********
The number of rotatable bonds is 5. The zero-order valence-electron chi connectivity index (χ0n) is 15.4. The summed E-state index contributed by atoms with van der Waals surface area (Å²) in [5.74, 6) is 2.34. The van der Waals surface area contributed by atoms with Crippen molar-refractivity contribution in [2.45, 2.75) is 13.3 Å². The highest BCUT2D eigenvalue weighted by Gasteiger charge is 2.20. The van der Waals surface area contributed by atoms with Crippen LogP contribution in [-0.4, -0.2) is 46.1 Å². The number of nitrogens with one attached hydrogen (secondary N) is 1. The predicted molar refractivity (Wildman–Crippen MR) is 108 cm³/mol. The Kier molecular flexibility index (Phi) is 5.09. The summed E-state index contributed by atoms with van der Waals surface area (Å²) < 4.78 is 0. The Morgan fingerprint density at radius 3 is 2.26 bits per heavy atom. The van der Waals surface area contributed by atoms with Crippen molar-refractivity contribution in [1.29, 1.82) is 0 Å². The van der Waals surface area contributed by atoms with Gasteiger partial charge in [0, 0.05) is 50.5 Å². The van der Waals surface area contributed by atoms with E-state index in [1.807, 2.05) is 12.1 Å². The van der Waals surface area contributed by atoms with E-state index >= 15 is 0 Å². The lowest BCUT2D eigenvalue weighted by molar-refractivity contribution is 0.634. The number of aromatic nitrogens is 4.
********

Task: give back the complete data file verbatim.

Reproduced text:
The number of rotatable bonds is 5. The zero-order valence-electron chi connectivity index (χ0n) is 15.4. The summed E-state index contributed by atoms with van der Waals surface area (Å²) in [5.74, 6) is 2.34. The van der Waals surface area contributed by atoms with Crippen molar-refractivity contribution in [2.45, 2.75) is 13.3 Å². The highest BCUT2D eigenvalue weighted by Gasteiger charge is 2.20. The van der Waals surface area contributed by atoms with Crippen LogP contribution in [-0.4, -0.2) is 46.1 Å². The number of nitrogens with one attached hydrogen (secondary N) is 1. The predicted molar refractivity (Wildman–Crippen MR) is 108 cm³/mol. The Kier molecular flexibility index (Phi) is 5.09. The summed E-state index contributed by atoms with van der Waals surface area (Å²) < 4.78 is 0. The Morgan fingerprint density at radius 3 is 2.26 bits per heavy atom. The van der Waals surface area contributed by atoms with Crippen molar-refractivity contribution in [1.29, 1.82) is 0 Å². The van der Waals surface area contributed by atoms with Gasteiger partial charge in [0, 0.05) is 50.5 Å². The van der Waals surface area contributed by atoms with E-state index in [1.807, 2.05) is 12.1 Å². The van der Waals surface area contributed by atoms with E-state index >= 15 is 0 Å². The lowest BCUT2D eigenvalue weighted by molar-refractivity contribution is 0.634. The number of aromatic nitrogens is 4.